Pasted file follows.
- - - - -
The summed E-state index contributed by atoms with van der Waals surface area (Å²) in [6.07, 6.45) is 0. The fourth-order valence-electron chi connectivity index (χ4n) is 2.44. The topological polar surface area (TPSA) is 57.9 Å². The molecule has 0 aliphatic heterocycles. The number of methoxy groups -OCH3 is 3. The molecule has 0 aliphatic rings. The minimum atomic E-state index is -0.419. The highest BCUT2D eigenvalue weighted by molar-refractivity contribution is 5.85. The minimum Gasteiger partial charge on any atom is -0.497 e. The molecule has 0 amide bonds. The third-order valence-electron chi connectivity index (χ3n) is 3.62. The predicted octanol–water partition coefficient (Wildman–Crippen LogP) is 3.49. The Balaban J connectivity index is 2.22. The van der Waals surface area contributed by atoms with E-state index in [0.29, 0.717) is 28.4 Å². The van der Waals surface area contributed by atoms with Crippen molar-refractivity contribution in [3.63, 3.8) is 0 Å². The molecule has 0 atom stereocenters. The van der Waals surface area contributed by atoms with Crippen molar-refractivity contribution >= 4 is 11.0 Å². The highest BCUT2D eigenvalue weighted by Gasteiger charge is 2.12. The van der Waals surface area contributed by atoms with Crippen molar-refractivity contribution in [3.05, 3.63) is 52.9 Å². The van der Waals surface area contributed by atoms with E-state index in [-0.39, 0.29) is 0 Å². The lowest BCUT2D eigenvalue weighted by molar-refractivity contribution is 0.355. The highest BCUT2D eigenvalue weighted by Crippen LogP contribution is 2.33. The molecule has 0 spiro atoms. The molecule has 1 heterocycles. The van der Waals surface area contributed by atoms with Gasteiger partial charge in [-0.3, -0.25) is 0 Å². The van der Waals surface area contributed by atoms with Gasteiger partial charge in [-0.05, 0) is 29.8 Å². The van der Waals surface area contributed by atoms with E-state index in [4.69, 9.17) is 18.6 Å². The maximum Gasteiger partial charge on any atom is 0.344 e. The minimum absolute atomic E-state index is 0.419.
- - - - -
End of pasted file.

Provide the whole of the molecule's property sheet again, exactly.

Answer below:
The summed E-state index contributed by atoms with van der Waals surface area (Å²) in [6.07, 6.45) is 0. The fourth-order valence-electron chi connectivity index (χ4n) is 2.44. The topological polar surface area (TPSA) is 57.9 Å². The molecule has 0 aliphatic heterocycles. The number of methoxy groups -OCH3 is 3. The molecule has 0 aliphatic rings. The minimum atomic E-state index is -0.419. The highest BCUT2D eigenvalue weighted by molar-refractivity contribution is 5.85. The minimum Gasteiger partial charge on any atom is -0.497 e. The molecule has 0 amide bonds. The third-order valence-electron chi connectivity index (χ3n) is 3.62. The predicted octanol–water partition coefficient (Wildman–Crippen LogP) is 3.49. The Balaban J connectivity index is 2.22. The van der Waals surface area contributed by atoms with E-state index in [0.29, 0.717) is 28.4 Å². The van der Waals surface area contributed by atoms with Crippen molar-refractivity contribution in [3.63, 3.8) is 0 Å². The molecule has 0 atom stereocenters. The van der Waals surface area contributed by atoms with Crippen molar-refractivity contribution >= 4 is 11.0 Å². The highest BCUT2D eigenvalue weighted by Gasteiger charge is 2.12. The van der Waals surface area contributed by atoms with Crippen molar-refractivity contribution in [3.05, 3.63) is 52.9 Å². The van der Waals surface area contributed by atoms with E-state index in [-0.39, 0.29) is 0 Å². The lowest BCUT2D eigenvalue weighted by molar-refractivity contribution is 0.355. The highest BCUT2D eigenvalue weighted by Crippen LogP contribution is 2.33. The molecule has 0 spiro atoms. The molecule has 1 heterocycles. The van der Waals surface area contributed by atoms with Gasteiger partial charge in [-0.3, -0.25) is 0 Å². The van der Waals surface area contributed by atoms with Gasteiger partial charge in [-0.05, 0) is 29.8 Å². The van der Waals surface area contributed by atoms with E-state index in [4.69, 9.17) is 18.6 Å². The maximum Gasteiger partial charge on any atom is 0.344 e. The minimum absolute atomic E-state index is 0.419.